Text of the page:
For first-time parents like forex trader Terence Tan, the first month after the child is born is a crucial transition period during which they learn how to care for a baby.
Mr Tan told The Straits Times his and his wife's schedules revolved around their son, now 11 months old.
"Time flies and before we know it, the day is gone," the 37-year-old said. "We feed our baby every three hours, change his diapers and bathe him. The same cycle continues at night."
With careful planning of his leave and support from his boss at the firm where he was working then, Mr Tan strung together one month of leave from work.
It must be difficult for fathers who cannot get such long leave, he added, as he cheered the Government's plan to look at making it compulsory for bosses to give a second week of paid paternity leave and extending the shared parental leave scheme beyond the current one week.
Many, like IT executive Daniel Tan, are less fortunate. He works at a small and medium-sized enterprise (SME) that has not opted into the scheme to give employees a second week of paternity leave.
The father of a 7½-month-old boy recalled: "In the first week, I was running on an adrenaline high. But after I went back to work, I felt I was not productive because I wanted to be with my family."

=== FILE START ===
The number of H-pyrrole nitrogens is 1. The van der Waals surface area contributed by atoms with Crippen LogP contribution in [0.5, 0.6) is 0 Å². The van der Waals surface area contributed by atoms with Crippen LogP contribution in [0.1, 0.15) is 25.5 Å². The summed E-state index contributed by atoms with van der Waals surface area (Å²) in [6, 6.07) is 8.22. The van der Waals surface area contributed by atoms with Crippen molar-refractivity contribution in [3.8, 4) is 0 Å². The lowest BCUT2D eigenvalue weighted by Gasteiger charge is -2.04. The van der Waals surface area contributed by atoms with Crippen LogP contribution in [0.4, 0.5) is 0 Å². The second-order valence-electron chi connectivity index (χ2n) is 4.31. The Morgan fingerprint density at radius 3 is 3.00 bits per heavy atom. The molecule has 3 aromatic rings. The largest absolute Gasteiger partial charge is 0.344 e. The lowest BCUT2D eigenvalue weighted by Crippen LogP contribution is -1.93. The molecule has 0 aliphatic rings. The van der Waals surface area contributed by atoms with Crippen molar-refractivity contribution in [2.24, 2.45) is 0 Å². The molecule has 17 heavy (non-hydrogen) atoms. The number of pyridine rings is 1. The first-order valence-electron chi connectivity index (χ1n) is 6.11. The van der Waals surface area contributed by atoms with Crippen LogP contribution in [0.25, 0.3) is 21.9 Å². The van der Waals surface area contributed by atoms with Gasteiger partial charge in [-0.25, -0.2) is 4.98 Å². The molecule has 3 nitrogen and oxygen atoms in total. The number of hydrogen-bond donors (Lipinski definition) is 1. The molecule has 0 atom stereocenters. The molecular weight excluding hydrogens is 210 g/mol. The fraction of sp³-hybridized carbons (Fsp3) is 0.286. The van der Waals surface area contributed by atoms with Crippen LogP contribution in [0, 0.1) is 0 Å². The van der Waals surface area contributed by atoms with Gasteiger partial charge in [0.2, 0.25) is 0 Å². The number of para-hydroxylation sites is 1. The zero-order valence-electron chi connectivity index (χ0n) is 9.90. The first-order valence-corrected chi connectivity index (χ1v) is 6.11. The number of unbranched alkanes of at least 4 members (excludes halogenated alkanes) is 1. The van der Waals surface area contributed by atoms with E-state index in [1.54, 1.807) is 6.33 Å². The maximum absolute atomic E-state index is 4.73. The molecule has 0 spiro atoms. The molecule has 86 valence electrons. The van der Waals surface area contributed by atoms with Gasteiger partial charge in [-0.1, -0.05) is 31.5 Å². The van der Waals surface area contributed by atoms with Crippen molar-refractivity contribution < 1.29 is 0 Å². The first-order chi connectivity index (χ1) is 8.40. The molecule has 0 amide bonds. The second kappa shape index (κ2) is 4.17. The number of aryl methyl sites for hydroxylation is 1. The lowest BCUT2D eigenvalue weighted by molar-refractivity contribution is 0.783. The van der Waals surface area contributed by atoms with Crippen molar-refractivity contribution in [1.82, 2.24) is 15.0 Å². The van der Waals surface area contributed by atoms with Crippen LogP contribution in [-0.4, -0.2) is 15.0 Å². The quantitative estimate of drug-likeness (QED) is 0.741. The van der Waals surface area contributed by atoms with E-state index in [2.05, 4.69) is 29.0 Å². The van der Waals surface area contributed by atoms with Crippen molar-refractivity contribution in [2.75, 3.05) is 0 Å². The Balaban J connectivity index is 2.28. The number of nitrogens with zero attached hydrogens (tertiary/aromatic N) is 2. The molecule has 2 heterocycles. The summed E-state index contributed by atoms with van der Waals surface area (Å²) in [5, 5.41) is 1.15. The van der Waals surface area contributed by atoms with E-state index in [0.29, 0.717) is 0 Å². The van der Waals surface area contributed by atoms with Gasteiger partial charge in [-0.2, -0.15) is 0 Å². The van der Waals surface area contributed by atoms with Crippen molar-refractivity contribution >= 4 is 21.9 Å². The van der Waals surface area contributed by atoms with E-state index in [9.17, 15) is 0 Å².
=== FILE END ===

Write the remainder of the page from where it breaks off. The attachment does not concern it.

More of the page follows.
Ms Claire Ang, 30, a process engineer with a nine-month-old boy, said she had "a lot of fear" when her husband returned to work after the first week."There are times when you feel emotional after giving birth and you want support.''
She added: "My husband helped to change diapers, burp the baby, and soothe him when he cried."
Mr Desmond Choo, a unionist who is an MP for Tampines GRC, has called for progressive work practices for new parents.
Father to a four-month-old girl, he said yesterday that the review of parental perks shows the Government is serious about supporting families and helping fathers.
While the take-up rate for paternity leave is low, he noted: "Nobody thought 16 weeks of maternity leave was acceptable but now everyone thinks it is reasonable." Maternity leave was extended from 12 to 16 weeks in October 2008.
He said the Government should give bosses a timeline for implementing the two weeks of paternity leave.
But some experts cautioned against being hasty. Dr Kang Soon Hock of SIM University, said the slow take-up of paternity leave could be due to companies requiring "some period of adjustment".
Association of Small and Medium Enterprises president Kurt Wee said SMEs face "quite a lot of strain" amid the economic restructuring. Adding on more leave "really reduces the number of man days'' at work.
He proposed exempting a father from reservist duties in the year he takes paternity leave so that there "may be some kind of balance".
Mr Chan Chong Beng of the Workforce Advancement Federation, which helps SMEs, wants special provisions to help businesses with few workers if the two-week paternity leave becomes mandatory.
"In SMEs with only 10 workers, one person on extended leave can really affect operations."